BLEICH: So in California essentially the way that it’s often described in the press is that the legislature and the governor were essentially held hostage.

GRABER: Let’s talk about California. California is the home of a lot of progressive initiatives at the city and state level. And soda taxes were going pretty well at the city level.

TWILLEY: As you’ll recall, the very first modern soda tax in the United States was passed in Berkeley, California.

GRABER: And then other Bay Area cities followed—San Francisco, Oakland, Albany. And yet other cities had a soda tax on the ballot, like the state capitol of Sacramento.

TWILLEY: California had more soda taxes than any other state already, and the trend seemed to be catching—cities all across the state were joining the soda tax fun. But the soda companies were not going to let this happen without a fight.

GRABER: They spent millions of dollars to get an initiative on a statewide ballot. It’s something anyone can do in California, if you have a spare seven million dollars lying around to spend on getting hundreds of thousands of Californians to sign a petition. And this was what their initiative said: local communities will not be able to raise any new taxes without getting the approval of two-thirds of the voters or elected officials, instead of a simple majority. State Senator Scott Weiner and Assemblyman David Chiu were interviewed by the local CBS station.

SCOTT WEINER (NEWSCAST): This measure would have required every tax to be a two thirds vote. No matter what.

DAVID CHIU (NEWSCAST): Which could literally jeopardize billions of dollars of city and state services around California.

TWILLEY: Every new tax. That means new taxes to pay for police or firefighters or transit or parks or homeless shelters or schools or any of the kinds of things that we frequently get asked to vote for tax increases on here in California. Side note, voting in California takes a couple hours, no joke—we vote on everything. This year we had to vote on whether dialysis center workers had the right to unionize and whether EMTs should be forced to respond when they’re off duty.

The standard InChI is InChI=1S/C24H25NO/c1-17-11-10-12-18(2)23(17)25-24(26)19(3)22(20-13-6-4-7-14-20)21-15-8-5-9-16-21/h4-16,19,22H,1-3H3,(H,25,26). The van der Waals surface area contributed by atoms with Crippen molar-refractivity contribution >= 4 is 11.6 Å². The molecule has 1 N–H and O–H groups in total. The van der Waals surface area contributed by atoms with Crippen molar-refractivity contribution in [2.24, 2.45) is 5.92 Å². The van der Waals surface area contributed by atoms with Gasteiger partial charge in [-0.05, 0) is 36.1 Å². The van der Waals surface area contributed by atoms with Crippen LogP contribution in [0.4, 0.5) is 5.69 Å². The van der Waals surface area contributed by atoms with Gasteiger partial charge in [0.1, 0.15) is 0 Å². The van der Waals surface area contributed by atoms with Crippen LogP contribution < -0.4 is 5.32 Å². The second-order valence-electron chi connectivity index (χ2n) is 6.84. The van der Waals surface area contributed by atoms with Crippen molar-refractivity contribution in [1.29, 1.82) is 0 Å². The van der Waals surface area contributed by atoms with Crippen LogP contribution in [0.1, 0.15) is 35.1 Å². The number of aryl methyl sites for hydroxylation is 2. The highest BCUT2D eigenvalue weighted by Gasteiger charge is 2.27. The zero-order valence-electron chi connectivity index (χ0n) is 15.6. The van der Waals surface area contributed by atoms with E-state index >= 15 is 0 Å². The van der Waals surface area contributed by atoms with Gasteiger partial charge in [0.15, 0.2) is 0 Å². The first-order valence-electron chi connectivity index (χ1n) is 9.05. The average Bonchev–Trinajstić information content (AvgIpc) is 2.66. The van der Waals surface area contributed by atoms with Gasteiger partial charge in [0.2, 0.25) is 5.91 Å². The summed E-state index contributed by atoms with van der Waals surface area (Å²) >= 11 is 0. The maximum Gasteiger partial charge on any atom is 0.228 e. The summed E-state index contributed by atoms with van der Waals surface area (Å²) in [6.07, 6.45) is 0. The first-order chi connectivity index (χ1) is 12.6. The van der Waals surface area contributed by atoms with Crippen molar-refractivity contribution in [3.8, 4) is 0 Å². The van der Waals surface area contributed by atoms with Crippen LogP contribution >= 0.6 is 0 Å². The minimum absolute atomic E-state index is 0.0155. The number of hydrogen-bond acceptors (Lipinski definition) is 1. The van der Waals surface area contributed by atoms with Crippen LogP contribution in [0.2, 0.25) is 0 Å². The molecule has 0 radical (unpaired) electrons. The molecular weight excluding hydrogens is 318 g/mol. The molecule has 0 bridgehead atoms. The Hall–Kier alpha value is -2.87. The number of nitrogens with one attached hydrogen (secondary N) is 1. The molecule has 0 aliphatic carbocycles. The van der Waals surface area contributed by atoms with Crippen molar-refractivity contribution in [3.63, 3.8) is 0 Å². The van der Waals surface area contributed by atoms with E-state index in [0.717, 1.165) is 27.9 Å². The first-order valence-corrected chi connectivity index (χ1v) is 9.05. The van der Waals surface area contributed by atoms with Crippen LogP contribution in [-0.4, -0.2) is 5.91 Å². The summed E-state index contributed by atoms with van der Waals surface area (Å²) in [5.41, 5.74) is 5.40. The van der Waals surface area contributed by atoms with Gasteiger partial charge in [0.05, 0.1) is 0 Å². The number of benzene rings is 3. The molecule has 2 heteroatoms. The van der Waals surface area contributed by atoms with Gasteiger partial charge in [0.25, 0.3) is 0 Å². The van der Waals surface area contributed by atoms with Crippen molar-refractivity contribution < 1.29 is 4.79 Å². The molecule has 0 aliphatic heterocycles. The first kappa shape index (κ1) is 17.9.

GRABER: It is really hard for voters to be totally up to date on what all these initiatives might actually mean in reality. So maybe a lot of people would have thought, hey, why not get a two-thirds majority for any new taxes, and they wouldn’t have thought about how hard it would make it to raise money for all the government services they need and use regularly.

TWILLEY: So the soda industry gets this on the ballot. Every government official in California has a heart attack. Then the soda peeps send a nice letter to the California legislature saying, hey, we’ll take this off the ballot—if you pass a statewide ban on any new city-level soda taxes for the next 12 years.

SCOTT WIENER (NEWSCAST): This industry is aiming basically a nuclear weapon at government in California and saying if you don’t do what we want we’re going to pull the trigger and you are not going to be able to fund basic government services.

DAVID CHIU (NEWSCAST): This was a tactic of political extortion.

NEWSCASTER: In his signing message, the governor called the ballot initiative an abomination and wrote that he was only signing the law because it was in the public interest.

GRABER: It does frankly seem a lot like blackmail.

BLEICH: I mean, essentially, I think that is what happened. I mean if you if you ask the legislators did they want to make that choice? It doesn’t sound like they do. But it also doesn’t sound like they had much of a choice in the process. So I think it was a very—I mean, it was checkmate. It was a very effective strategy by the American Beverage Association.

TWILLEY: Straight away, places like Sacramento that were working toward getting a soda tax passed—they stopped. So it was a huge win for the soda industry.